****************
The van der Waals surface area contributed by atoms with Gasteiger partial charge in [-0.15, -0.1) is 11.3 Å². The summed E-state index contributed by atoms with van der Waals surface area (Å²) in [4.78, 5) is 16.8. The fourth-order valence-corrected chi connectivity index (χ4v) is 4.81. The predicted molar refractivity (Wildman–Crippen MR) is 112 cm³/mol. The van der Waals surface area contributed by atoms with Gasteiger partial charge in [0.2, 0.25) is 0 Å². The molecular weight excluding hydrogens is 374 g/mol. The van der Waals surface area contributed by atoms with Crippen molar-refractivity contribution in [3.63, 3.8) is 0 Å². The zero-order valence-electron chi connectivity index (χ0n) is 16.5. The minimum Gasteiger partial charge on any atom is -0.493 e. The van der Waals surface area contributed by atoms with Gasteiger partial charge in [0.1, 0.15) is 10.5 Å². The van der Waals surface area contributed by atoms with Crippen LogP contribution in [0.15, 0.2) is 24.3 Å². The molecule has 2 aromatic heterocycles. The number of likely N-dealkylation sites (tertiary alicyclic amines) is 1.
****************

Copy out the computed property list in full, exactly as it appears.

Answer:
The van der Waals surface area contributed by atoms with Gasteiger partial charge in [-0.15, -0.1) is 11.3 Å². The summed E-state index contributed by atoms with van der Waals surface area (Å²) in [4.78, 5) is 16.8. The fourth-order valence-corrected chi connectivity index (χ4v) is 4.81. The predicted molar refractivity (Wildman–Crippen MR) is 112 cm³/mol. The van der Waals surface area contributed by atoms with Gasteiger partial charge in [0.2, 0.25) is 0 Å². The molecular weight excluding hydrogens is 374 g/mol. The van der Waals surface area contributed by atoms with Crippen molar-refractivity contribution in [3.63, 3.8) is 0 Å². The zero-order valence-electron chi connectivity index (χ0n) is 16.5. The minimum Gasteiger partial charge on any atom is -0.493 e. The van der Waals surface area contributed by atoms with Gasteiger partial charge in [0.1, 0.15) is 10.5 Å². The van der Waals surface area contributed by atoms with Crippen LogP contribution in [0.15, 0.2) is 24.3 Å². The molecule has 2 aromatic heterocycles. The number of likely N-dealkylation sites (tertiary alicyclic amines) is 1.